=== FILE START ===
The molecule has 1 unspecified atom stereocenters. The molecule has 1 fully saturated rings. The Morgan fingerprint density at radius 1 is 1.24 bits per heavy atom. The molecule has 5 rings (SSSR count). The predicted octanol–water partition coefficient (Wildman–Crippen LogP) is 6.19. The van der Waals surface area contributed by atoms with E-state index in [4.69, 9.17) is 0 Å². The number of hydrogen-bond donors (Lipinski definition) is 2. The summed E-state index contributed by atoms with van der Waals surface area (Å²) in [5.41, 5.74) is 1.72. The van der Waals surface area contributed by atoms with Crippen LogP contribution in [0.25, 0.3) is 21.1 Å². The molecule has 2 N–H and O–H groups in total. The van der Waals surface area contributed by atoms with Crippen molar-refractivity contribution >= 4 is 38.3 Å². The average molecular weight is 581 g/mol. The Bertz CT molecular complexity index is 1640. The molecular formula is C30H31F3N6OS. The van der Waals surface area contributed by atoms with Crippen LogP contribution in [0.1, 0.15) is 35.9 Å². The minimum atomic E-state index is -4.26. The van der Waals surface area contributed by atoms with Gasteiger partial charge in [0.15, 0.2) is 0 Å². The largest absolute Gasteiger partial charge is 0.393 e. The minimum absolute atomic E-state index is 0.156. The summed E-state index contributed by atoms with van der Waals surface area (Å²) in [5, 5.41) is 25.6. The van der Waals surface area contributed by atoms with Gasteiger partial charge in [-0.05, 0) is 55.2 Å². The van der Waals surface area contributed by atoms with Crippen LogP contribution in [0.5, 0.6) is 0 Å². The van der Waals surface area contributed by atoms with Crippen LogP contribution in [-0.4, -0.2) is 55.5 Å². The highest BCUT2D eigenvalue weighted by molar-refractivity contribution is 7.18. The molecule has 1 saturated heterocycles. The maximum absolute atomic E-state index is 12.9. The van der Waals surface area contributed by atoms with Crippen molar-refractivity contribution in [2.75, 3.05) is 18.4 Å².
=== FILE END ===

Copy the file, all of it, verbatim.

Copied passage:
The molecule has 1 unspecified atom stereocenters. The molecule has 1 fully saturated rings. The Morgan fingerprint density at radius 1 is 1.24 bits per heavy atom. The molecule has 5 rings (SSSR count). The predicted octanol–water partition coefficient (Wildman–Crippen LogP) is 6.19. The van der Waals surface area contributed by atoms with E-state index in [4.69, 9.17) is 0 Å². The number of hydrogen-bond donors (Lipinski definition) is 2. The summed E-state index contributed by atoms with van der Waals surface area (Å²) in [5.41, 5.74) is 1.72. The van der Waals surface area contributed by atoms with Crippen LogP contribution in [0.25, 0.3) is 21.1 Å². The molecule has 2 N–H and O–H groups in total. The van der Waals surface area contributed by atoms with Crippen molar-refractivity contribution >= 4 is 38.3 Å². The average molecular weight is 581 g/mol. The Bertz CT molecular complexity index is 1640. The molecular formula is C30H31F3N6OS. The van der Waals surface area contributed by atoms with Crippen LogP contribution in [0.1, 0.15) is 35.9 Å². The minimum atomic E-state index is -4.26. The van der Waals surface area contributed by atoms with Gasteiger partial charge in [0.15, 0.2) is 0 Å². The largest absolute Gasteiger partial charge is 0.393 e. The minimum absolute atomic E-state index is 0.156. The summed E-state index contributed by atoms with van der Waals surface area (Å²) in [5, 5.41) is 25.6. The van der Waals surface area contributed by atoms with Gasteiger partial charge in [-0.05, 0) is 55.2 Å². The van der Waals surface area contributed by atoms with Crippen LogP contribution in [0.5, 0.6) is 0 Å². The van der Waals surface area contributed by atoms with Crippen LogP contribution in [-0.4, -0.2) is 55.5 Å². The highest BCUT2D eigenvalue weighted by molar-refractivity contribution is 7.18. The molecule has 1 saturated heterocycles. The maximum absolute atomic E-state index is 12.9. The van der Waals surface area contributed by atoms with Crippen molar-refractivity contribution in [2.75, 3.05) is 18.4 Å².